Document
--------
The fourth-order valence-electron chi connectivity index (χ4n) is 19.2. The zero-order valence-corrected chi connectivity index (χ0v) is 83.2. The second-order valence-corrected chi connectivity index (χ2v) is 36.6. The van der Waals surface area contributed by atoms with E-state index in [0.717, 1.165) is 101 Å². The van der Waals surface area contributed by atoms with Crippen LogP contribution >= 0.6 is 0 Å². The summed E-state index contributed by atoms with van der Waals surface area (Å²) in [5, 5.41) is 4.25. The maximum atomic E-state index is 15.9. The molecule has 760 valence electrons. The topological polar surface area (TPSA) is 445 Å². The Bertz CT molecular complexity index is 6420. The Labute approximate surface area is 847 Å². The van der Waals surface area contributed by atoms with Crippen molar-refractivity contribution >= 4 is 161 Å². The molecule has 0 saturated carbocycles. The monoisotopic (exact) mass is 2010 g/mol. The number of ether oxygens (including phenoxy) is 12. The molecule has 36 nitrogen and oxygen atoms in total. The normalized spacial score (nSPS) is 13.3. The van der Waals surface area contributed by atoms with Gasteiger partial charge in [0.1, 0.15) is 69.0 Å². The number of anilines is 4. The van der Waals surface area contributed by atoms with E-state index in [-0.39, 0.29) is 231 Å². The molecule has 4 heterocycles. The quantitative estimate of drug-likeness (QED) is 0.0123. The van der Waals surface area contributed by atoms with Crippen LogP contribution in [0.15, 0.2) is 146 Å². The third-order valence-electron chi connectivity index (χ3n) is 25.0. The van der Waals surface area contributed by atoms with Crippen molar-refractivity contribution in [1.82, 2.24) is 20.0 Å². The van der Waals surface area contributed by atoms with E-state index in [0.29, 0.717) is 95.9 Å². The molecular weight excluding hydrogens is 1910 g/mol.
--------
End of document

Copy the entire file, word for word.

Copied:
The fourth-order valence-electron chi connectivity index (χ4n) is 19.2. The zero-order valence-corrected chi connectivity index (χ0v) is 83.2. The second-order valence-corrected chi connectivity index (χ2v) is 36.6. The van der Waals surface area contributed by atoms with E-state index in [0.717, 1.165) is 101 Å². The van der Waals surface area contributed by atoms with Crippen LogP contribution >= 0.6 is 0 Å². The summed E-state index contributed by atoms with van der Waals surface area (Å²) in [5, 5.41) is 4.25. The maximum atomic E-state index is 15.9. The molecule has 760 valence electrons. The topological polar surface area (TPSA) is 445 Å². The Bertz CT molecular complexity index is 6420. The Labute approximate surface area is 847 Å². The van der Waals surface area contributed by atoms with Crippen molar-refractivity contribution >= 4 is 161 Å². The molecule has 0 saturated carbocycles. The monoisotopic (exact) mass is 2010 g/mol. The number of ether oxygens (including phenoxy) is 12. The molecule has 36 nitrogen and oxygen atoms in total. The normalized spacial score (nSPS) is 13.3. The van der Waals surface area contributed by atoms with Gasteiger partial charge in [0.1, 0.15) is 69.0 Å². The number of anilines is 4. The van der Waals surface area contributed by atoms with E-state index in [-0.39, 0.29) is 231 Å². The molecule has 4 heterocycles. The quantitative estimate of drug-likeness (QED) is 0.0123. The van der Waals surface area contributed by atoms with Crippen LogP contribution in [0.15, 0.2) is 146 Å². The third-order valence-electron chi connectivity index (χ3n) is 25.0. The van der Waals surface area contributed by atoms with Crippen molar-refractivity contribution in [1.82, 2.24) is 20.0 Å². The van der Waals surface area contributed by atoms with E-state index in [0.29, 0.717) is 95.9 Å². The molecular weight excluding hydrogens is 1910 g/mol.